Oliver M. Fisher



Oliver M. FISHER is a teacher by profession, whose education and personal qualifications give promise of a brilliant career in his chosen field of labor. He is also a practical, skillful farmer, and when not otherwise engaged devotes his time to agricultural pursuits on the old family homestead on section 21, Grantsburg Township. He is a native of Johnson County, and was born January 16, 1861, on the farm that he still makes his home.

The father of our subject, Thomas C. Fisher, was a native of Tennessee, and a son of Jacob Fisher, who was born in South Carolina in 1784. Thence he removed to North Carolina, from there to Virginia, later to Tennessee, and from that State to Illinois in 1850, coming with team and wagon and bringing other personal property with him. He bought a tract of unimproved land on section 28, Grantsburg Township, built a log shanty for a residence and began to clear his land. At the time of his death in 1863 he had made many substantial improvements. His widow survived him nine years, and made her home on the farm until her demise.

The grandfather was twice married. He and his first wife, whose maiden name was Charlotte Yarborough, had nine children: John, who was born in 1806, died in Tennessee in 1884; Rebecca, who was born in 1808, married Moses Helm, in 1828, and died in 1887; Frederick was born in 1810 and died in Missouri; George W. was born in 1812 and lives at Verona, Tenn.; James, born in 1814, died in 1848 in Tennessee; Polly, born in 1816, married Hooper Campbell in 1839, and died in Tennessee in 1854; Reuben was born in 1818 and died in 1820; and William P., whose birth occurred in 1820, lives at Milan, Tenn.

After the death of his first wife, Grandfather Fisher married Nancy G. Helm, who was born in 1805 and died in 1872. The following is the record of their eleven children: Sarah, born in 1825, was married to James Dark, and is now deceased; Martha L., born in 1827, married Edward Owinsby in 1847, and is now living in Paris,Tex.; Jacob C. was born in 1829, and died in Illinois in 1870; Thomas C., who was born in 1830, died in Illinois in 1892; Dollie E., born in 1831, married William Alford in 1852, and is now deceased; Malinda J., born in 1833, married S. C. Rentfro in 1853, and died in 1856; Franklin A. was born in 1835 and died in Illinois in 1876; Fountain P., whose birth occurred in 1837, is living near Ganntown, Ill.; Robert W. was born in 1841; Nancy C. was born in 1844 and died in 1876, unmarried; and Jonathan M., born in 1846, resides at Ganntown, Ill. Robert W. was reported to his company (the First Illinois Light Artillery, Company K) as having died in the small-pox hospital at Memphis, Tenn., in 1863, but in 1880 a man passed through Johnson County claiming to be the same man. From his appearance, as well as what he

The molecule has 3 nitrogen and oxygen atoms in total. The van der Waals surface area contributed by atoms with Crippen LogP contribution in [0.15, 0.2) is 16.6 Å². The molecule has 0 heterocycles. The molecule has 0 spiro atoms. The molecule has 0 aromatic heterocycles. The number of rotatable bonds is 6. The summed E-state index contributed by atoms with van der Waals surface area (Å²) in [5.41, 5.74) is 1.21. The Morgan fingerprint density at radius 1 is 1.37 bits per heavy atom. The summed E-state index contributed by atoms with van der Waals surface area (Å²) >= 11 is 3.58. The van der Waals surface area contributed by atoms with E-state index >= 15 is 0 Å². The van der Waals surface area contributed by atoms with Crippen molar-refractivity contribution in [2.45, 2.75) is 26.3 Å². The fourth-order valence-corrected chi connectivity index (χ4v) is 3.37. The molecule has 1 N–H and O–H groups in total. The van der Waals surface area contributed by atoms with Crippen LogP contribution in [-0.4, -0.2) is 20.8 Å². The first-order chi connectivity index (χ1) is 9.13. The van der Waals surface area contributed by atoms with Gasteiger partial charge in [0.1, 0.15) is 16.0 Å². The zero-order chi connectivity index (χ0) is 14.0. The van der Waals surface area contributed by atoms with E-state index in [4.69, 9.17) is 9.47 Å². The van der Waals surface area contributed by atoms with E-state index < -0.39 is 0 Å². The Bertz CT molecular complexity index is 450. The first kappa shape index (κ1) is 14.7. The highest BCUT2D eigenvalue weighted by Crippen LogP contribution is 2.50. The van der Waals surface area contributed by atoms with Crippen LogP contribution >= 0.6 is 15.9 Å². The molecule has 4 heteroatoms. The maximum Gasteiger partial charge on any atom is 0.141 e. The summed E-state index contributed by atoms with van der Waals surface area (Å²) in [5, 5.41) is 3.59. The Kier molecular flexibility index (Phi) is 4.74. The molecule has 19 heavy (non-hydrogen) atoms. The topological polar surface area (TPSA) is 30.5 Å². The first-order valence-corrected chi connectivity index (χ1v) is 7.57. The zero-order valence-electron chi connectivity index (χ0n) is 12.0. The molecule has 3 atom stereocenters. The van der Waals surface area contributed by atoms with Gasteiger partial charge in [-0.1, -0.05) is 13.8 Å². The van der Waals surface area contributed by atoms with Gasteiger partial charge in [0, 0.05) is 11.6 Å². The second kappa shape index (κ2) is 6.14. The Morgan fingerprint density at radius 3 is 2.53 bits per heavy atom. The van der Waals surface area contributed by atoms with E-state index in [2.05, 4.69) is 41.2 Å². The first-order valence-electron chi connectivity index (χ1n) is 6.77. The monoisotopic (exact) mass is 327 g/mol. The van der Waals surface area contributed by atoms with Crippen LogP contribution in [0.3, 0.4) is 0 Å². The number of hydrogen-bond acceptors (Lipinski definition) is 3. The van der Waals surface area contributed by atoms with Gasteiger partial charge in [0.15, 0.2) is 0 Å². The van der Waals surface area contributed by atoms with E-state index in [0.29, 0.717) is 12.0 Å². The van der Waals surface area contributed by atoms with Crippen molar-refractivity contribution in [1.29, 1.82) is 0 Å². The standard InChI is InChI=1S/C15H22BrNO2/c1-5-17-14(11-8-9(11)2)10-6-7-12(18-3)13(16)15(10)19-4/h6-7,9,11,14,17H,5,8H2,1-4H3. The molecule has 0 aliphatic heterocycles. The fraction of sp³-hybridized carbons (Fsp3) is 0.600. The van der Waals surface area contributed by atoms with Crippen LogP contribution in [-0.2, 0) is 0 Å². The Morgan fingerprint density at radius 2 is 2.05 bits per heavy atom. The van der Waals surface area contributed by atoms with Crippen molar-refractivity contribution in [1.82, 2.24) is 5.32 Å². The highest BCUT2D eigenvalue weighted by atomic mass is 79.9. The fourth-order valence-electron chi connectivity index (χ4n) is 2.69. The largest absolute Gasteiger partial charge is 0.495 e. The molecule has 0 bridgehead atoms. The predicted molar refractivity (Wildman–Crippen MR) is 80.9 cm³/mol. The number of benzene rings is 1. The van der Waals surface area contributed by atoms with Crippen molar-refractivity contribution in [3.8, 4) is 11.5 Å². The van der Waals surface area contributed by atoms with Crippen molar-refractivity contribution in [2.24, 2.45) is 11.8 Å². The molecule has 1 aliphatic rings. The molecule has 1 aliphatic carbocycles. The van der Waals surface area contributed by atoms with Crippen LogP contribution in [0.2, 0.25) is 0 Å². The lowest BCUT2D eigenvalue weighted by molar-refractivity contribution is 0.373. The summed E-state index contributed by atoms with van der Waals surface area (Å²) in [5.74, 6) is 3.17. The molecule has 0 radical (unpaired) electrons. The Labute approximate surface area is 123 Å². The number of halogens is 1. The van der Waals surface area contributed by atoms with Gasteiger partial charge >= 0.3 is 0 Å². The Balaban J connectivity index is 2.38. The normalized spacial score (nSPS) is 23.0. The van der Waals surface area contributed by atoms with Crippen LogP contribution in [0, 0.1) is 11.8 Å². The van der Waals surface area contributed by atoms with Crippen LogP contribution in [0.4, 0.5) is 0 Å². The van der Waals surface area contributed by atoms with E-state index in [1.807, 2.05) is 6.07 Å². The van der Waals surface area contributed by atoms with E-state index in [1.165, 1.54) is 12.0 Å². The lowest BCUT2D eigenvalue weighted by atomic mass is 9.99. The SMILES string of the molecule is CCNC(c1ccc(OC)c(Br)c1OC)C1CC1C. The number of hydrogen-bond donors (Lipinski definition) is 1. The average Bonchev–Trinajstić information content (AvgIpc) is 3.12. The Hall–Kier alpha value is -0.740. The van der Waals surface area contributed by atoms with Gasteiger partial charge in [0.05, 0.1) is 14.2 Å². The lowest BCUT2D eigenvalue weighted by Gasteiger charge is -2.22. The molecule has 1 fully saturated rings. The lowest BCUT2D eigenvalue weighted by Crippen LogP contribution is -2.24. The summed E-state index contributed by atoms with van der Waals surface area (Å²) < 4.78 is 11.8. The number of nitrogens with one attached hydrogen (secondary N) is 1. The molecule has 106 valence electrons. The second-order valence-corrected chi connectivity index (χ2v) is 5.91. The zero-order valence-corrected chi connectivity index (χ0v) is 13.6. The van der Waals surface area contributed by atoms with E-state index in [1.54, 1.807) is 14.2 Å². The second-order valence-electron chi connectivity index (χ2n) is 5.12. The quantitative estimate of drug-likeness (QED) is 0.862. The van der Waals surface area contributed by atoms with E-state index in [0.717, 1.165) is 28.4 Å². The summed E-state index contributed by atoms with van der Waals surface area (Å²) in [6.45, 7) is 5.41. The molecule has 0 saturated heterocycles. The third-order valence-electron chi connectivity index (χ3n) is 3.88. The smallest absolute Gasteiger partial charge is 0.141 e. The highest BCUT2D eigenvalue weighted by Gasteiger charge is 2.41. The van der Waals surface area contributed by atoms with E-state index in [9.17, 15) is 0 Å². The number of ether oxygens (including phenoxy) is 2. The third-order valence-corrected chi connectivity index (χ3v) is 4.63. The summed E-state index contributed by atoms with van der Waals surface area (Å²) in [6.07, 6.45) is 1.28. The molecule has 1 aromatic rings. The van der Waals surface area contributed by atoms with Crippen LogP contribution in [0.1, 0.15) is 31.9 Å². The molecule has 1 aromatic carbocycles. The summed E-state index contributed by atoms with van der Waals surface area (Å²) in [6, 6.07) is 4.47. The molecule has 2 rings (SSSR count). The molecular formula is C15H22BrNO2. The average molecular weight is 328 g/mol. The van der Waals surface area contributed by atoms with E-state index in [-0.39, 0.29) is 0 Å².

knew, and all things taken together, he must have been Robert W. Fisher, but he refused to talk upon the subject when sober and would make no explanation of his conduct when intoxicated. The circumstances surrounding his supposed death were peculiar, but nobody doubted it until he reappeared.

Thomas Fisher passed his early life on a Tennessee farm. As the result of a fall when a small boy, he afterward had hip disease and synovitis, from the effects of which he is a cripple for life. He remained an inmate of the parental home until he was twenty-one, and meanwhile learned the trade of a blacksmith and wheelwright. He was married in 1851 to Rebecca E., daughter of James Dark. She was the sixth of eleven children, of whom the following is noted: Isaac, born in 1817, and David, born in 1819, reside near Tyler, Tex.; Benjamin, Jane arid Nancy I., are deceased; Rebecca was Lorn in 1827; Susan A., born in 1829, married James G. Helm, and died in 1885; Sarah E., Mrs. Jacob Fisher, is deceased; Robert J., born in 1835, is hving in Nashville, Tenn.; Martha died in 1880; and John resides at Vienna, Ill. The father of this family, James Dark, was a soldier under Gen. Jackson in his Southern campaign in the War of 1812. He married Martha Gates, and after her death was united in 1827 with Sarah Fisher, by whom he became the father of two children, John and Martha. In 1866 he returned to Tennessee, where he died from the effects of an injury received some years previous.